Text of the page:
A few years ago, I first read about “praying the hours.” It’s an ancient practice that I believe was largely lost in the protest that made many of us Protest-ants. Also known as “fixed hour prayer,” the concept is pretty simple. At set times of the day, you stop whatever you are doing and have a conversation with God.

The practice of fixed hour prayer actually has its roots in Christianity’s Judaic roots. As you read through the book of Acts and the stories of the beginning of the early church you’ll find hints of the apostles’ dedication to praying at specific hours of the day, often going to the temple to do so. You also find references throughout David’s lyrics, like the verse I pulled from today’s chapter, of his praying at specific times throughout the day.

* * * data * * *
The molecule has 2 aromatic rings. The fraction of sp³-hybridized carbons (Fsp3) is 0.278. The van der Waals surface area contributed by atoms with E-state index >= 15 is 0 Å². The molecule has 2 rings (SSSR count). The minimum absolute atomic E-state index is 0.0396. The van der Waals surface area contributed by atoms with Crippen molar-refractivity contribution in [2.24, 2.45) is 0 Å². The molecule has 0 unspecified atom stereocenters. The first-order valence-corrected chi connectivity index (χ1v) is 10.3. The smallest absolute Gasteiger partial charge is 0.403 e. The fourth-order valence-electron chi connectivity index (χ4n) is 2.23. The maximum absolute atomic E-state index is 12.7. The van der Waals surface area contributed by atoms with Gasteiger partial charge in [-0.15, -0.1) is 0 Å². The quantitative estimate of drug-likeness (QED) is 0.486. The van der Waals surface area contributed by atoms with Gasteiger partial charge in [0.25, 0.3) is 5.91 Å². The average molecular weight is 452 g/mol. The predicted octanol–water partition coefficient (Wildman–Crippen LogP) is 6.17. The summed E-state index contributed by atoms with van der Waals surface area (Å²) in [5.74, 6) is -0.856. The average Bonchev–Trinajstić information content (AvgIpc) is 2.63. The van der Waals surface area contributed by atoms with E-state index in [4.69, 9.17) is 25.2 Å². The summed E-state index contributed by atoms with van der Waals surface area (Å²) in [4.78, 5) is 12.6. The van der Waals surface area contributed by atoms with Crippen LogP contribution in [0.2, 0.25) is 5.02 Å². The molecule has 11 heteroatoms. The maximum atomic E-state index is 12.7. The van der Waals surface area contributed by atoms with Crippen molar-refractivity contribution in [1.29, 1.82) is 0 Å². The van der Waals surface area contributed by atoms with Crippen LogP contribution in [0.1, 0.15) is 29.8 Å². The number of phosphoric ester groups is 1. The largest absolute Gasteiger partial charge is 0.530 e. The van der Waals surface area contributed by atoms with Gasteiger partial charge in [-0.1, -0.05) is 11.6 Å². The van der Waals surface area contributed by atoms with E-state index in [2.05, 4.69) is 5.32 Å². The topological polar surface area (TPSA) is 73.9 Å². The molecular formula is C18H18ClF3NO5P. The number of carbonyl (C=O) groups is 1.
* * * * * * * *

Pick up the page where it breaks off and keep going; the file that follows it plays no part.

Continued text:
After studying a bit of the history of the practice (click here for a great article about it if you’re curious), I’ve spent the past few years trying to incorporate what I like to think of as “coffee time with God” into my daily routine. While I’m far from perfect in my discipline, I’ve found it to be an enjoyable practice. I purposefully take a break from whatever I am doing at specific hours of the day to have a brief conversation with God. It provides much needed breaks to my day. It keeps me connected relationally with God throughout the day instead of the sense of leaving God behind after my morning quiet time.

Now, if you’ll excuse me. I have coffee time scheduled with a Friend.